The Best of Archie's Madhouse
edited by Craig Yoe
Back in the mid-1950s, Mad Magazine was fresh and new, doing satire in comics form in a way that hadn't been done before.
So of course it spawned a million imitators, of which Archie's Madhouse was not only one of the most unlikely but also one of the most long-lived. While imitators like Nuts!, Get Lost, and Eh! flashed in the pan and then folded, Archie's Madhouse lasted from 1959 to 1982, albeit with numerous changes in its content and title.
This book collects some comics, house ads, and single-page gags from the first decade of the magazine's existence. Archie's Madhouse originally ran comics that featured the standard cast of characters—Archie, Jughead, Betty, Veronica, Reggie, and the long-suffering Mr. Weatherbee and Miss Grundy—but after 18 issues, the Riverdale gang left and were replaced with one-off stories and a few recurring characters. All the stories are heavier on gags than plot, with bad puns and references to pop culture carrying most of the humor.
Like the magazine itself, the book is divided into sections: Teenagers, Monsters, the Way Out Section, Outer Space, and Good Guys. Naturally, given the provenance of the comic, Teenagers is the biggest section and has some of the funniest work. In addition to the Riverdale gang, we get to see Ronald the Rubber Boy, Lippy the Hippy, medieval teenagers, and my favorite pair, Chester Square and Lester Cool, who are sort of the Goofus and Gallant of hip. The book also includes the first appearance of Sabrina the Teenage Witch (but she's in the monster section), a few stories featuring the superhero manqué Captain Sprocket, and a parody of secret agent shows.
The artists include the classic Archie artists Dan DeCarlo, Bob White, and Joe Edwards, among others, and there's even a monster story by Wally Wood. Unfortunately, no writers are credited, so the minds behind the gags must remain anonymous. The earliest comics do have a bit of a Mad Magazine feel to them, but the comic quickly evolved into a collection of random goofiness.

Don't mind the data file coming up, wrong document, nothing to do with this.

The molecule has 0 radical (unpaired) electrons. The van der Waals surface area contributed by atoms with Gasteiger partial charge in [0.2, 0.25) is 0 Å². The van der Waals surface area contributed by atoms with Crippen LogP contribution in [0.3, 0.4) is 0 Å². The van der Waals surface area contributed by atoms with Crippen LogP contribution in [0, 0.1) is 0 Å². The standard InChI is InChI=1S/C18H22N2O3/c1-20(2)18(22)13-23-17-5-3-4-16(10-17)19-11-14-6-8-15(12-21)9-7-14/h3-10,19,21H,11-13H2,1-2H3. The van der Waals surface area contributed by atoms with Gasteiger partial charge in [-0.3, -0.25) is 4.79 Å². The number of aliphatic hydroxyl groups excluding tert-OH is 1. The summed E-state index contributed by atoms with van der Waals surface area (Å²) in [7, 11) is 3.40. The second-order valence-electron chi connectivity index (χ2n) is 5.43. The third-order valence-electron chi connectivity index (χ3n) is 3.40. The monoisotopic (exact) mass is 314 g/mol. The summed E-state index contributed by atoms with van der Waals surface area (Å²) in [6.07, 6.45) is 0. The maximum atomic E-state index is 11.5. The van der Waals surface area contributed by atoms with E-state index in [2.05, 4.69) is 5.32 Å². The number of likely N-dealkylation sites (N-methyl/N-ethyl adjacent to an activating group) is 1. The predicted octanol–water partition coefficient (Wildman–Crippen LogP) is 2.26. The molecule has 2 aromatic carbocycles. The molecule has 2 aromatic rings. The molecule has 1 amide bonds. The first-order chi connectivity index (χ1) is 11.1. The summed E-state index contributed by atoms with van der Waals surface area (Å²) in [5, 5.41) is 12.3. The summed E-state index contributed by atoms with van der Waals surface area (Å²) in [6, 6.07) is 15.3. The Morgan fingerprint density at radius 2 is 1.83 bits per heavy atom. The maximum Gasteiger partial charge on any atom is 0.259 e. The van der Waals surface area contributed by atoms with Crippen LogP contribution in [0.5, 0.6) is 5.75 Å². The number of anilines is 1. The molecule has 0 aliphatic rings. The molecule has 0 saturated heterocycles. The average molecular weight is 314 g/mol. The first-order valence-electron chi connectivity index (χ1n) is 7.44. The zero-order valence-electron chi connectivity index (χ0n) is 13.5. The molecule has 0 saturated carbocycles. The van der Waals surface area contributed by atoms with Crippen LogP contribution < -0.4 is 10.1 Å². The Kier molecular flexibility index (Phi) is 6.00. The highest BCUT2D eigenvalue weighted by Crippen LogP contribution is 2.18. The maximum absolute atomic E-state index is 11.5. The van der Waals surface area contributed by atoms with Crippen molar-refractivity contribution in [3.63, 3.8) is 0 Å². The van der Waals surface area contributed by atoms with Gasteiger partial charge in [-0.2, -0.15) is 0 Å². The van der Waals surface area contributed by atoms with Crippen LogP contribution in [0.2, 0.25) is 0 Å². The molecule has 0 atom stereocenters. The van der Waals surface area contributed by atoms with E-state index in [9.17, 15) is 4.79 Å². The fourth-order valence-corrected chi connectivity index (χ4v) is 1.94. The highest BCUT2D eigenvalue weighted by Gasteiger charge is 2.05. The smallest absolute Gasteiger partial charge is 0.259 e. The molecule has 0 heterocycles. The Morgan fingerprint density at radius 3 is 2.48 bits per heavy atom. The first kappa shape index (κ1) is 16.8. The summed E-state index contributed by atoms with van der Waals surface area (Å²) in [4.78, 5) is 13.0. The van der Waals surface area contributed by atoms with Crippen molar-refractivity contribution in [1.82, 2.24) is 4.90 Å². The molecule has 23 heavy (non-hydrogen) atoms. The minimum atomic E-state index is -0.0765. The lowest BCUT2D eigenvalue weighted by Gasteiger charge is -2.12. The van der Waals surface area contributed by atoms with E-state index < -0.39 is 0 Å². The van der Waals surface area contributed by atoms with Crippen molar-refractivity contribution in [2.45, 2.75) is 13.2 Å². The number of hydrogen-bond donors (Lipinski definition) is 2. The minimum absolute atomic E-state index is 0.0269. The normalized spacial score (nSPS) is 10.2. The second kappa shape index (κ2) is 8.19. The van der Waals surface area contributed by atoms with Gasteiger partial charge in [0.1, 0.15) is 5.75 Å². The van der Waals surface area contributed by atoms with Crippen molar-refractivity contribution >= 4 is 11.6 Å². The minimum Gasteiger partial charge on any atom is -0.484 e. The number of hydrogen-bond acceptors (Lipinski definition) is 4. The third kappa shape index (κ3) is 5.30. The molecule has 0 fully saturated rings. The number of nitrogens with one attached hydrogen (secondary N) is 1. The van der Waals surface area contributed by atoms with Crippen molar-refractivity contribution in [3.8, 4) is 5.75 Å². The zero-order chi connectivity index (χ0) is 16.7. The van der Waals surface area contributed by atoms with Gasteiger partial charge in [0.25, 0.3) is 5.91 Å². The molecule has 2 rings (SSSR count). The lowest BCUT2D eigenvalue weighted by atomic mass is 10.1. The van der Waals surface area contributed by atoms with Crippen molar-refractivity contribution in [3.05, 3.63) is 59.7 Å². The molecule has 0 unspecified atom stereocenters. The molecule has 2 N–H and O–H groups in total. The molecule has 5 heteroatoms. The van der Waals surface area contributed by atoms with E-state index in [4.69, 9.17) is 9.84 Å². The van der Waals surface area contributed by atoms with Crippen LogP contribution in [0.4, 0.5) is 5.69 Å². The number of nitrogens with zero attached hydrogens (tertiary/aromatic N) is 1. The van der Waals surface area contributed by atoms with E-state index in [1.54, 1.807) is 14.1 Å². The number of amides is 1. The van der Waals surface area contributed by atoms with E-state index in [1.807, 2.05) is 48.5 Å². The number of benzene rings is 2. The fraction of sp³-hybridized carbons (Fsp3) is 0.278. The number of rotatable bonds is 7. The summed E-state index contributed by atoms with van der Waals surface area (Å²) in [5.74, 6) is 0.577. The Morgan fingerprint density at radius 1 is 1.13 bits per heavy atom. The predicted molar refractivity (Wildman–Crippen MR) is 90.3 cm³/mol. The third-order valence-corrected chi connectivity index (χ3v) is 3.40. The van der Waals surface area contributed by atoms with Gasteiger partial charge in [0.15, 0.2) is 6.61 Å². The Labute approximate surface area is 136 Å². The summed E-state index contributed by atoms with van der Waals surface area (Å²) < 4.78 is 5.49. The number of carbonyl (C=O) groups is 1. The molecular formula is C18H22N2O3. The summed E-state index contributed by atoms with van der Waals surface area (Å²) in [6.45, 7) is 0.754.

Because they satirized popular culture, the comics may seem dated to modern readers, but they are sort of a cleaned-up time capsule: Archie explains how to become a rock 'n' roll singer, Frankenstein turns out to be a hippie, and Agent X-48 is more interested in sales and gossip than stopping a supervillain. In one surreal Joe Edwards story, creatures called Blips explain how they morphed from blips on a radar screen to spies who hide out in abstract paintings, paisley patterns, and gag greeting cards to spy on Earthlings. It's as good an explanation as any for mid-1960s design.
Archie's Madhouse is more silly than biting; as Yoe says in the introduction, "The counter-culture aspect of Madhouse was as older white guys from the suburbs saw it." There's no sex or drugs, and the rock 'n' roll is closer to the Monkees than the Rolling Stones. It's still good fun, though, and a great way for kids or adults to kill a couple of hours.-- Brigid Alverson